In 2019, new labels were introduced at UK filling stations. This was following regulations, introduced by the Department for Transport (DfT), requiring fuel dispensers and nozzles to help drivers choose the right fuels for their vehicle.
Developed in order to harmonise identifiers for marketed liquid and gaseous fuels – due to the increasing variety of fuels as efforts increase to decarbonise transportation – the new labels assign a geometrical shape accompanied by a letter and a number to each fuel type: liquid, gas and electric charger.
Established by CEN (the Comité Européen de Normalisation or European Committee for Standardisation), these labels were transposed into UK law as The Alternative Fuel Labelling and Greenhouse Gas Emissions (Miscellaneous Amendments) Regulations 2019 in order to implement EU Directive 2014/94/EU.
For liquid and gaseous fuels the relevant standard is BS EN 16942, and for electric charges the standard is BS EN 17186.
The fuel dispensed from filling stations has not changed, but these labels are designed to help consumers, with the labels on the pump matching the labels on car filler caps for ease of identification.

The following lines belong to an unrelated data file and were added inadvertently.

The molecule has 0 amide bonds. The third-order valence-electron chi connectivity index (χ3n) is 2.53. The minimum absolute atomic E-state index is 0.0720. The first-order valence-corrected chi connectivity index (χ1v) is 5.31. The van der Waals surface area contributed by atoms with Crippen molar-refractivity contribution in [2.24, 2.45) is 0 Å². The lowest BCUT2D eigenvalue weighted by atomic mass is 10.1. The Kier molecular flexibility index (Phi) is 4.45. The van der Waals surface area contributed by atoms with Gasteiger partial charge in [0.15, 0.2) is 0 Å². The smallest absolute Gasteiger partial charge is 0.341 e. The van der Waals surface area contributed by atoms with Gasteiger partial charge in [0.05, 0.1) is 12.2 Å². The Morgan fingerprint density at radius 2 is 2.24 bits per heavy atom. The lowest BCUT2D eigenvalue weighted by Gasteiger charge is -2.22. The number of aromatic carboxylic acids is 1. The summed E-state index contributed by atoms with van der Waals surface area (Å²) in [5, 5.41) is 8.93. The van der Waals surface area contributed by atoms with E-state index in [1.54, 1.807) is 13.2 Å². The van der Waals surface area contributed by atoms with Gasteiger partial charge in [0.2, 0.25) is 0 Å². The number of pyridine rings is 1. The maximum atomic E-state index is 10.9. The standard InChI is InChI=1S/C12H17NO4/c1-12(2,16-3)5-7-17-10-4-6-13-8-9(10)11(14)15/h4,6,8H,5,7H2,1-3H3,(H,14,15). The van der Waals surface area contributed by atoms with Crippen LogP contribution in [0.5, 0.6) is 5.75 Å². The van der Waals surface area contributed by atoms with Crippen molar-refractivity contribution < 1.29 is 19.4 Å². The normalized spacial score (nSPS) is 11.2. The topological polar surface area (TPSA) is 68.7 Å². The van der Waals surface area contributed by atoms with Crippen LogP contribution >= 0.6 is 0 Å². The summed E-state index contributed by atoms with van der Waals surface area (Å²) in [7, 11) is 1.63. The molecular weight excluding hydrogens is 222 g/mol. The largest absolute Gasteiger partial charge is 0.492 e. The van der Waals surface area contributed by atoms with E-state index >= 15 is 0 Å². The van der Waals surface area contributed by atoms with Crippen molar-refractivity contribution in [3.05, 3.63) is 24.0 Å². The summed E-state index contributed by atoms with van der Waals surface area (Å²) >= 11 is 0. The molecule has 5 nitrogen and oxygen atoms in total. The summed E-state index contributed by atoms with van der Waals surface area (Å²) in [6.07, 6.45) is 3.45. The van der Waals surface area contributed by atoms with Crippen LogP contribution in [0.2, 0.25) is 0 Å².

So what exactly do these labels mean?
Liquid fuel labels
Gasoline (or petrol) fuels are represented by a circle with E5, E10 or E85 inside (which is linked to the content of biofuel). E5, for example, represents fuels containing up to 5% ethanol by volume and up to 2.7% oxygen content by mass.
Diesel fuels are indicated by a square with, for instance, B7, B10 or B100 (which is linked to the content of biodiesel). B7, for example means fuel containing up to 7% biodiesel by volume.
Gas fuel labels
Different gaseous fuels are signalled by a diamond, containing CNG for compressed natural gas, H2 for hydrogen, LNG for liquified natural gas and LPG for liquified petroleum gas.
With hydrogen fuel cell electric vehicles being promoted as another potential option for zero tailpipe emission transport, the prevalence of these types of symbols on UK filling station forecourts is likely to increase in the coming decades.
Electric charger labels
Work is also underway to establish standardised labels for electric vehicle power supplies, with the same purpose of minimising confusion for consumers. Expect to see hexagonal symbols visible at EV charging points across the UK, as deployment takes place by 2021.